After the first night spent in Auckland we drove to the very north of New Zealand, the region called Northland. Going there we hoped to find some more warmth. BTW, in the southern hemisphere many things are different than north of the equator. It gets warmer when you move north, the sun shine in the north at noon and moss grows on the south side of the trees etc.
Upon reaching our camping place it turned out it was still pretty cold. But what should you expect now that the winter has just ended here. In Poland during spring frostbite and snow fall is still common. Having driven 1000 km already we have been surprised with the flora of northern NZ. Palm trees, bamboo, yucca and other subtropical plants. Besides you see everywhere the ubiquituous ferns growing even on trees looking like little palm trees. Speaking about the plant life I must mention the mysterious and giant kauri trees. Long time ago kauri grew all over Northland. Today they can be seen in just a few places such as Waipoua Forest. With their girth reaching 16,5 m they make other trees look like matches. Their smooth bark makes them look like completely naked. The oldest of them, Tane Mahuta, is 2000 years old!
* For full version of the slide presentation please refer to the Polish version of this post
As far as eyes can reach we can see only pastures and meadows with grazing sheep. In NZ sheep far outnumber the people. What is striking is that we have not seen a single arable field with crop so far.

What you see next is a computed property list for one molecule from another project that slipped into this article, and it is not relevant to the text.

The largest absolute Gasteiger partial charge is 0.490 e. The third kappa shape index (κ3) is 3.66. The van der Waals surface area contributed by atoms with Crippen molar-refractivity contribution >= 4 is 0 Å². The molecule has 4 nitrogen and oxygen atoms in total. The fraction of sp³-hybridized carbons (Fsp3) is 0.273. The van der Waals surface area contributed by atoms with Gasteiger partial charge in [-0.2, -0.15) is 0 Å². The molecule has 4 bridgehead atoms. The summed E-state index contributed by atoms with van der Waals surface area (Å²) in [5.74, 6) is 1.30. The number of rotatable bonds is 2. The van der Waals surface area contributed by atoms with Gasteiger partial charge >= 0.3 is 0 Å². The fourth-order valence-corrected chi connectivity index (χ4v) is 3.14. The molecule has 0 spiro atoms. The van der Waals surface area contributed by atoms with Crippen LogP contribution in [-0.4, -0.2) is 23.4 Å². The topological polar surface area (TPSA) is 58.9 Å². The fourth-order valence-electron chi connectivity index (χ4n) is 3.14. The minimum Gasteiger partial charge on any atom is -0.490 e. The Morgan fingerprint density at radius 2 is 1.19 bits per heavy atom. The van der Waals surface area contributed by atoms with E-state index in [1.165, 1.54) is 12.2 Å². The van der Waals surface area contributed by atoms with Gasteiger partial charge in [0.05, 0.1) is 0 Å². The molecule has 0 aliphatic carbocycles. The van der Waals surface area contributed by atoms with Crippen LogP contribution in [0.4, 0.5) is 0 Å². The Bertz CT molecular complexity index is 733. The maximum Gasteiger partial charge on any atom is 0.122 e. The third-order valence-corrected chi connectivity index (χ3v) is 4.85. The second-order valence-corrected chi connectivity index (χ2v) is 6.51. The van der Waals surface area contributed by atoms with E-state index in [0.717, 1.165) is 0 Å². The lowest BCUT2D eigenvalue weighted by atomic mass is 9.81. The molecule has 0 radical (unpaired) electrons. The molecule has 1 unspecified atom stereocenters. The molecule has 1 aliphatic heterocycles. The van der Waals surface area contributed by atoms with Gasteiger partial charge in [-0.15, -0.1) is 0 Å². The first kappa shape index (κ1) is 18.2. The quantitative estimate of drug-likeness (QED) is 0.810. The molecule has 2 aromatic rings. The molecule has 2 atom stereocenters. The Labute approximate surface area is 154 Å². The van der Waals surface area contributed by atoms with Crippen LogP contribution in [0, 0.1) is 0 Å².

Camping in NZ turns out to be more challenging than in the US. Though there are shower here (cold water only), there is not a single bench or picnic table in sight. After a few days of sleeping, eating, homeschooling all in a horizontal position the back is hurting. Apart from the toilets and and water spigots there is virtually nothing else. The prices for such a luxury are quite steep NZD 22 – 50 (USD 18 – 40) depending on the location. The campgrounds are almost completely deserted, despite Rugby World Cup. Those who come here live in camper vans. We have yet to see somebody else camping in a tent like we do.
These camping discomforts are compenstaed by incredible peace we can experience here. The Northland beaches feature blinding white sand with flour-like texture. Roaming the kilometers of the coast we did not see a single scrap of development nor a piece of garbage, which would be often the case in Fiji.
Northland, in particular its northmost tip, Aupouri Penninsula, has some magic to it. According to local, Maori, beliefs, it is the site from which spirits depart toward the spiritual homeland, Hawaiki. At the end of the penninsula there is a picturesque Cape Reininga with a beautiful lighthouse. Below the cape and an intriguing phenomenon can be observed, i.e. the turbulunt mixing of Tasman Sea with the waters of the Pacific.
A pole with distances to a few select places in the world reminds us again how far away from home we are.
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